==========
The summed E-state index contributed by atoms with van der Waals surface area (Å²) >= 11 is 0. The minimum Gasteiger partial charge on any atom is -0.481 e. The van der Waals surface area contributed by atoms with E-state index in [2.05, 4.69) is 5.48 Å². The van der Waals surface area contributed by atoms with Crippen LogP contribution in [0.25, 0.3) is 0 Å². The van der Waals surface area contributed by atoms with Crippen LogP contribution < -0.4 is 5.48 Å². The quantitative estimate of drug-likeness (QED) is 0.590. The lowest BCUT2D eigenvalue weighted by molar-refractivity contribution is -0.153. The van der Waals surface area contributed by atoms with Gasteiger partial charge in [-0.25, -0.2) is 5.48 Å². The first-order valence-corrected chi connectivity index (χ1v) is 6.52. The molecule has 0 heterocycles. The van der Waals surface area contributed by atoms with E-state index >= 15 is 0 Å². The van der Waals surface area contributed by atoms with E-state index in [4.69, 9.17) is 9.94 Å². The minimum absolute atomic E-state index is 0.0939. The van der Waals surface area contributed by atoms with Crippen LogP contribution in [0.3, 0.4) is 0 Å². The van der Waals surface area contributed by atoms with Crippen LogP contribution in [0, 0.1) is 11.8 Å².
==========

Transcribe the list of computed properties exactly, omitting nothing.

The summed E-state index contributed by atoms with van der Waals surface area (Å²) >= 11 is 0. The minimum Gasteiger partial charge on any atom is -0.481 e. The van der Waals surface area contributed by atoms with E-state index in [2.05, 4.69) is 5.48 Å². The van der Waals surface area contributed by atoms with Crippen LogP contribution in [0.25, 0.3) is 0 Å². The van der Waals surface area contributed by atoms with Crippen LogP contribution < -0.4 is 5.48 Å². The quantitative estimate of drug-likeness (QED) is 0.590. The lowest BCUT2D eigenvalue weighted by molar-refractivity contribution is -0.153. The van der Waals surface area contributed by atoms with Gasteiger partial charge in [-0.25, -0.2) is 5.48 Å². The first-order valence-corrected chi connectivity index (χ1v) is 6.52. The molecule has 0 heterocycles. The van der Waals surface area contributed by atoms with E-state index >= 15 is 0 Å². The van der Waals surface area contributed by atoms with E-state index in [4.69, 9.17) is 9.94 Å². The minimum absolute atomic E-state index is 0.0939. The van der Waals surface area contributed by atoms with Crippen LogP contribution in [0.3, 0.4) is 0 Å². The van der Waals surface area contributed by atoms with Crippen LogP contribution in [0, 0.1) is 11.8 Å².